Dumbed-down we may be, but The Curious Incident of the Dog in the Night-time, BBC's Sherlock and Matt Haig's extraordinary forthcoming novel The Humans celebrate heroes whose defining characteristic is that they are all bordering on the autistic spectrum.
Don Tillman, professor of genetics, is a man for whom ratiocination is all; consequently, he has never been on a second date. His solution to "the Wife Problem" is to draw up a 16-page questionnaire scientifically designed to weed out anyone but the perfect partner. His plans definitely do not include Rosie, an unpunctual vegetarian barmaid.
Simsion dramatises the popular belief that emotional handicaps can accompany academic superiority, but his novel is more serious than a straightforward rom-com. He also asks us to redefine what is normal in a human being, and what constitutes prejudice. "Asperger's isn't a fault. It's a variant. It's potentially a major advantage… associated with organisation, focus, innovative thinking and rational detachment," Don tells a class. While he knows he is "wired differently", he is unable to understand why the rest of humanity is "incapacitated by emotion." Far from being the usual unreliable narrator he is reliably, hilariously, wrong. He doesn't even realise that he himself has Asperger's.
To hang an entire novel on one joke may sound limiting, but isn't. Fiction at its best expands our own ability to empathise and Don's journey towards being able to connect with the woman we soon realise is in love with him is fraught with drama. His Asperger's makes him an extreme version of the classic romantic hero, brooding, handsome, arrogant enough to assume that he can discard potential partners simply because they don't like ice-cream, but, underneath it all, kindly, vulnerable and very human.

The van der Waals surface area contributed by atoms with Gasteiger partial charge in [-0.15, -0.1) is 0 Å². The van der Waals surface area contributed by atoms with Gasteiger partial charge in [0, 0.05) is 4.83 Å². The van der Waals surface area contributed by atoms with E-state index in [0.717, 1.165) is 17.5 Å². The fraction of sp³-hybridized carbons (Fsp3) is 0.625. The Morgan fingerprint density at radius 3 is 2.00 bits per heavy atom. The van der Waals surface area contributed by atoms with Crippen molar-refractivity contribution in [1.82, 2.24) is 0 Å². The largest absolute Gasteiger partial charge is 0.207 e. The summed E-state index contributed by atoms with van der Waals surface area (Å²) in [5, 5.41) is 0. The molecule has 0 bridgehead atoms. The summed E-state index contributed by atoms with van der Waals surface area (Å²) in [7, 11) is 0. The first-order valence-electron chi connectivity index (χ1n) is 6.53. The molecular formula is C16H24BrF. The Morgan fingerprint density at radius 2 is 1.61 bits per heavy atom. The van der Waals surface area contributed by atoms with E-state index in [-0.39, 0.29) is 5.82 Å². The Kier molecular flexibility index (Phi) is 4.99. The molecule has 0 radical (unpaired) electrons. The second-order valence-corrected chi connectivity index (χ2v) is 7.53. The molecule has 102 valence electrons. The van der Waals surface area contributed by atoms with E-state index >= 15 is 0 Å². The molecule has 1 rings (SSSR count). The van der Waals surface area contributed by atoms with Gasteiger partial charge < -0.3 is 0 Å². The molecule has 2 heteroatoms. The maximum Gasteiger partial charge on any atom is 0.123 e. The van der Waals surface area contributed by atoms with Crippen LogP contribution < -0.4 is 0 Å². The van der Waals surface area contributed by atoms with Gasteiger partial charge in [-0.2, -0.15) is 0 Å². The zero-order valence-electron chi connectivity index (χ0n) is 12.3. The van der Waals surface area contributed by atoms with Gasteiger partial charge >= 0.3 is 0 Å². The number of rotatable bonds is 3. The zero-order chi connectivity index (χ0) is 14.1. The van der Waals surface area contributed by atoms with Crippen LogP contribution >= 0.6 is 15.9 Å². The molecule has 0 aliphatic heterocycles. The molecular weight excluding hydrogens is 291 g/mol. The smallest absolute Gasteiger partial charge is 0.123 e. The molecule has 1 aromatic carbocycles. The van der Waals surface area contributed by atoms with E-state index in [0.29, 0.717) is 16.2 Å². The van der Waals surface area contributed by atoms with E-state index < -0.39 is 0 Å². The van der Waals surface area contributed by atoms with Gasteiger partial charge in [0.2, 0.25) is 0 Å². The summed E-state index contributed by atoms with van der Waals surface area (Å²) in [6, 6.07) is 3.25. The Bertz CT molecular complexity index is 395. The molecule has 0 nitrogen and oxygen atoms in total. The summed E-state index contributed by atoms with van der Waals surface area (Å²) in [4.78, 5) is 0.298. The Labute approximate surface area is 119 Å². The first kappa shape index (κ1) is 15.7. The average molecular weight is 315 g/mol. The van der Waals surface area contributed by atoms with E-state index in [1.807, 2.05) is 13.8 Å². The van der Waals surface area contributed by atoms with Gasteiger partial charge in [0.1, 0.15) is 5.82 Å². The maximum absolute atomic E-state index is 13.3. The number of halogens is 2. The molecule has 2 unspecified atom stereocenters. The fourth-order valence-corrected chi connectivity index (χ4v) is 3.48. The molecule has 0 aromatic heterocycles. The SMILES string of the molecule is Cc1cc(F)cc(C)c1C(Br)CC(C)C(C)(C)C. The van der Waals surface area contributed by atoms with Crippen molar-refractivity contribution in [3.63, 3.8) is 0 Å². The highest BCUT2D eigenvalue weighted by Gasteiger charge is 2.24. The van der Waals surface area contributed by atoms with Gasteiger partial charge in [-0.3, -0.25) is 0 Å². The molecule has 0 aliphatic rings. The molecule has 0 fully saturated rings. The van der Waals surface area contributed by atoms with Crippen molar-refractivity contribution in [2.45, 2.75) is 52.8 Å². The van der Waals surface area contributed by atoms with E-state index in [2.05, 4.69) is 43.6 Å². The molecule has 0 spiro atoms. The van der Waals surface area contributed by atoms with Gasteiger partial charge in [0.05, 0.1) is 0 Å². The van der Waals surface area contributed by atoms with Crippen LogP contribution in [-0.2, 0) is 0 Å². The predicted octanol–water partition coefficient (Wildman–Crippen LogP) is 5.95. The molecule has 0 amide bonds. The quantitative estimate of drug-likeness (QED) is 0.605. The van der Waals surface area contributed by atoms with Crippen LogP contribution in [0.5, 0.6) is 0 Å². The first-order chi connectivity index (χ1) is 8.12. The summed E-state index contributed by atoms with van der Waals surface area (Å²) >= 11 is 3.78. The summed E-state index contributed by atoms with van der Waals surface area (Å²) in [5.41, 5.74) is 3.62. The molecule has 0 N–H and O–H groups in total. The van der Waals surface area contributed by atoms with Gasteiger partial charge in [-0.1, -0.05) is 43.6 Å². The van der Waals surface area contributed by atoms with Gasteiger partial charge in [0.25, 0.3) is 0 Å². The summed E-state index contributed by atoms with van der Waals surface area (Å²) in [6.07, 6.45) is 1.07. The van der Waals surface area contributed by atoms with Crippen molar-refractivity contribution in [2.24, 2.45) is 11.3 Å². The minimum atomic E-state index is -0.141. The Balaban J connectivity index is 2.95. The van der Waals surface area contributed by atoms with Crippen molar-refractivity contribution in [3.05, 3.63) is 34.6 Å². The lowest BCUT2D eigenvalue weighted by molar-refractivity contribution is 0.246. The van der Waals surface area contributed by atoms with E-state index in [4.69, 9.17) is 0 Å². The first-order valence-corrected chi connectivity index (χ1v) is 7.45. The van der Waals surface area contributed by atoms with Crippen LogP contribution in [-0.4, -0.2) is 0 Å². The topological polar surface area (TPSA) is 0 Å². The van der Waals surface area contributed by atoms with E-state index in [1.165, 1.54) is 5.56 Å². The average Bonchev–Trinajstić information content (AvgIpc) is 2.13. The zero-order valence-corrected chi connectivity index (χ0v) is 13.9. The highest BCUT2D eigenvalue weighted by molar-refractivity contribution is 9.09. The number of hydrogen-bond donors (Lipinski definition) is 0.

As he teaches himself to dance by practising with his department's plastic skeleton and learns to see the blindingly obvious, we realise that there is a little bit of Don in all of us. Even if his transformation is a little too effortless, depicting those with Asperger's in this way is arguably more helpful than presenting it as tragic and incurable.
The Rosie Project was originally a film script, and its translation into a novel means that its action is conveyed largely through dialogue and dramatic monologue; it falls apart in the last third. But overall, if a more charming entertainment emerges from the Antipodes this year, we will be lucky indeed.